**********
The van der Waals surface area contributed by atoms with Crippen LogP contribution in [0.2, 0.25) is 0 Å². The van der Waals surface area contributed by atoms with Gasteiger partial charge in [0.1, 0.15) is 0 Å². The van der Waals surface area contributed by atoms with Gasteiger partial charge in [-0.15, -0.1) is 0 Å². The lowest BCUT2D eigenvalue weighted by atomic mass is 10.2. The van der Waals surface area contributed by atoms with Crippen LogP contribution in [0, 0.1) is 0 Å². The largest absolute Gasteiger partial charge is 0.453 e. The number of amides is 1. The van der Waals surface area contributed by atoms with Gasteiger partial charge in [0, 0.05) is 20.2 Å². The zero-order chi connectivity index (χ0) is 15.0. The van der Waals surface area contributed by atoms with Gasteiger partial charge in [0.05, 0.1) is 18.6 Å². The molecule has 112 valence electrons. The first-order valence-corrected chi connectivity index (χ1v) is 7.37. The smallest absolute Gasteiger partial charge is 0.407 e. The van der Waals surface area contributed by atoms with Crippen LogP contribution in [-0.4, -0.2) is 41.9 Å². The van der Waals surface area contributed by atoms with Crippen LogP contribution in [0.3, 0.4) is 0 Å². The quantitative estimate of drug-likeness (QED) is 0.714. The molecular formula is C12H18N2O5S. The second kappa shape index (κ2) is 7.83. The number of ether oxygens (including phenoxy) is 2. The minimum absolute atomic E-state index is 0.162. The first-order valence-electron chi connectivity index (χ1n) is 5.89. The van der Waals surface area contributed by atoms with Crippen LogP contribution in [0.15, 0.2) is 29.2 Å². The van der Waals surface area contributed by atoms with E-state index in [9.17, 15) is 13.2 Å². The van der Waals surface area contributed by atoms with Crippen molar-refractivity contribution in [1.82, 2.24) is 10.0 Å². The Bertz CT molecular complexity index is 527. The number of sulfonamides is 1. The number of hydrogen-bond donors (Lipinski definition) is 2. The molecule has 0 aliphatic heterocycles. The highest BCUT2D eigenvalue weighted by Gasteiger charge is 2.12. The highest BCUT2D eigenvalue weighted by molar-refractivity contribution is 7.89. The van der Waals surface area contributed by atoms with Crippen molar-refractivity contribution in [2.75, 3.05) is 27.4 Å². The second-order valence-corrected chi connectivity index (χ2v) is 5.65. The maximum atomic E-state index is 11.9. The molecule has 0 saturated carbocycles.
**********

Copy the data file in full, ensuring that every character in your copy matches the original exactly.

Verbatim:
The van der Waals surface area contributed by atoms with Crippen LogP contribution in [0.2, 0.25) is 0 Å². The van der Waals surface area contributed by atoms with Gasteiger partial charge in [0.1, 0.15) is 0 Å². The van der Waals surface area contributed by atoms with Gasteiger partial charge in [-0.15, -0.1) is 0 Å². The lowest BCUT2D eigenvalue weighted by atomic mass is 10.2. The van der Waals surface area contributed by atoms with Crippen LogP contribution in [0, 0.1) is 0 Å². The largest absolute Gasteiger partial charge is 0.453 e. The number of amides is 1. The van der Waals surface area contributed by atoms with Gasteiger partial charge in [0, 0.05) is 20.2 Å². The zero-order chi connectivity index (χ0) is 15.0. The van der Waals surface area contributed by atoms with Gasteiger partial charge in [0.05, 0.1) is 18.6 Å². The molecule has 112 valence electrons. The first-order valence-corrected chi connectivity index (χ1v) is 7.37. The smallest absolute Gasteiger partial charge is 0.407 e. The van der Waals surface area contributed by atoms with Crippen LogP contribution in [-0.4, -0.2) is 41.9 Å². The van der Waals surface area contributed by atoms with Crippen LogP contribution in [0.3, 0.4) is 0 Å². The quantitative estimate of drug-likeness (QED) is 0.714. The molecular formula is C12H18N2O5S. The second kappa shape index (κ2) is 7.83. The number of ether oxygens (including phenoxy) is 2. The minimum absolute atomic E-state index is 0.162. The first-order valence-electron chi connectivity index (χ1n) is 5.89. The van der Waals surface area contributed by atoms with Crippen LogP contribution in [0.15, 0.2) is 29.2 Å². The van der Waals surface area contributed by atoms with E-state index in [9.17, 15) is 13.2 Å². The van der Waals surface area contributed by atoms with Crippen molar-refractivity contribution in [1.82, 2.24) is 10.0 Å². The Bertz CT molecular complexity index is 527. The number of sulfonamides is 1. The number of hydrogen-bond donors (Lipinski definition) is 2. The molecule has 0 aliphatic heterocycles. The highest BCUT2D eigenvalue weighted by Gasteiger charge is 2.12. The highest BCUT2D eigenvalue weighted by molar-refractivity contribution is 7.89. The van der Waals surface area contributed by atoms with Crippen molar-refractivity contribution in [2.75, 3.05) is 27.4 Å². The second-order valence-corrected chi connectivity index (χ2v) is 5.65. The maximum atomic E-state index is 11.9. The molecule has 0 saturated carbocycles.